The Supreme Court Just Rejected the Country's Most Extreme Abortion Ban

On Monday, the US Supreme Court permanently laid to rest North Dakota's controversial "fetal heartbeat" law that would have banned abortions as early as six weeks into a pregnancy.

The law, approved by North Dakota's state Legislature in 2013, was widely cited as the strictest abortion ban in the country because it would have effectively outlawed abortion after the first detection of a fetal heartbeat, which often occurs at six weeks, before many women even know they are pregnant. Six-week bans are so extreme that in many conservative states, which have passed large numbers of abortion restrictions, they have failed to gain traction.

In 2013, after the measure was passed, North Dakota's sole abortion clinic, the Red River Women's Clinic in Fargo, sued the state, and a judge blocked the law just a month before it was set to take effect that summer. After a series of appeals, a federal judge again ruled the law unconstitutional in July. Once more the state appealed the ruling and it went to the Supreme Court. But the court on Monday refused to review the lower court's ruling, effectively overturning the ban.

Arkansas is the only other state that has banned abortion after the detection of a fetal heartbeat. That ban, which outlawed abortion after 12 weeks, was also struck down in court last year. The Supreme Court last week decided not to hear the state's appeal.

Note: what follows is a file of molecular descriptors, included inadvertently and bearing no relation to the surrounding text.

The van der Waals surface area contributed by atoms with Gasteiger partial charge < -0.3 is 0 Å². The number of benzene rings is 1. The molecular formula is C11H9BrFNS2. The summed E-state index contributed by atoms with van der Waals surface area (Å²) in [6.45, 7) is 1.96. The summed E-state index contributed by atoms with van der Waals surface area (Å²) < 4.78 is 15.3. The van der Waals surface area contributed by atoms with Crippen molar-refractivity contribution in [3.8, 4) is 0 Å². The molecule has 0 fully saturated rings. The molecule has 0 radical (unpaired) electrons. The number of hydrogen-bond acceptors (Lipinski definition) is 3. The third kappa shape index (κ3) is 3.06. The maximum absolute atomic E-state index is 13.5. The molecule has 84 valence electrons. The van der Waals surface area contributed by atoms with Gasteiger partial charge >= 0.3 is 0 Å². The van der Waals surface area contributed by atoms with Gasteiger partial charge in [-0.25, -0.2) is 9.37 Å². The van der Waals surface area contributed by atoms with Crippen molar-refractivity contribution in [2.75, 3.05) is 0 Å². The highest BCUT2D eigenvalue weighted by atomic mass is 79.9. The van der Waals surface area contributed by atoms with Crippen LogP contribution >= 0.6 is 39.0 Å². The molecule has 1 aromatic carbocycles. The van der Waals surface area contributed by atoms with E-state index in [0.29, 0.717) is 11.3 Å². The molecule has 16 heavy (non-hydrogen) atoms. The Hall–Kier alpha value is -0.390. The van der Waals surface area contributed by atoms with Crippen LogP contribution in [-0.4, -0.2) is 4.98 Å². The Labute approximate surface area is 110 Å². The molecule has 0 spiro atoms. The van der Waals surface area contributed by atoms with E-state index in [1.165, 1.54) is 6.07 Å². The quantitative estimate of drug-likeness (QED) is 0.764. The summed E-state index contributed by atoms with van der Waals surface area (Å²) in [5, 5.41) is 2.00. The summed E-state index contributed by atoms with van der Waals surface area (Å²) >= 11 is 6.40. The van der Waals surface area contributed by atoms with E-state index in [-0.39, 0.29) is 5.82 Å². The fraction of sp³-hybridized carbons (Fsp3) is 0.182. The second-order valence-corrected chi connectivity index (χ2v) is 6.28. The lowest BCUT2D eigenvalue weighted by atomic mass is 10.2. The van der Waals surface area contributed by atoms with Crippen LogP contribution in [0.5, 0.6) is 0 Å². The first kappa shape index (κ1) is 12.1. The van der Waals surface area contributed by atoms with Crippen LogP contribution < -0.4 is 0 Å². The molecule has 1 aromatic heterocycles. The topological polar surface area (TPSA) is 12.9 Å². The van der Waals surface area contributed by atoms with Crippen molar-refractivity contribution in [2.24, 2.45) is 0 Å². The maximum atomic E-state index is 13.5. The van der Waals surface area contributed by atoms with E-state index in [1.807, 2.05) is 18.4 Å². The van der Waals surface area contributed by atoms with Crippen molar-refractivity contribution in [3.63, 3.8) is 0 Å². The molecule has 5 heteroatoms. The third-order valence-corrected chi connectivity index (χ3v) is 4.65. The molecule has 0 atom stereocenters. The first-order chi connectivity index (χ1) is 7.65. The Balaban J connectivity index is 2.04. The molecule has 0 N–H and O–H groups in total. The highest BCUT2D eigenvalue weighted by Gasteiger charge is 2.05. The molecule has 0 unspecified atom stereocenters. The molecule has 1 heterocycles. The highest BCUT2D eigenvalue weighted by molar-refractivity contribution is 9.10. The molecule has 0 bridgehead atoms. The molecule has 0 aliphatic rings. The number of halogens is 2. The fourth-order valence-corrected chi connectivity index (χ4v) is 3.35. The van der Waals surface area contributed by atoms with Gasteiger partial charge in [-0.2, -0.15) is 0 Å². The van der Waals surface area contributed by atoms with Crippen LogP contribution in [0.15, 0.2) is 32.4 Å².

Abortion rights advocates are now turning their attention back to the Texas case headed to the Supreme Court this spring. "This utterly cruel and unconstitutional ban would have made North Dakota the first state since Roe v. Wade to effectively ban abortion—with countless women left to pay the price," said Nancy Northup, whose group the Center for Reproductive Rights is behind both the North Dakota and Texas cases. "We continue to look to the nation's highest court to protect the rights, health, and dignity of millions of women and now strike down Texas' clinic shutdown law."

Oral arguments for the Texas case are scheduled to take place on March 2.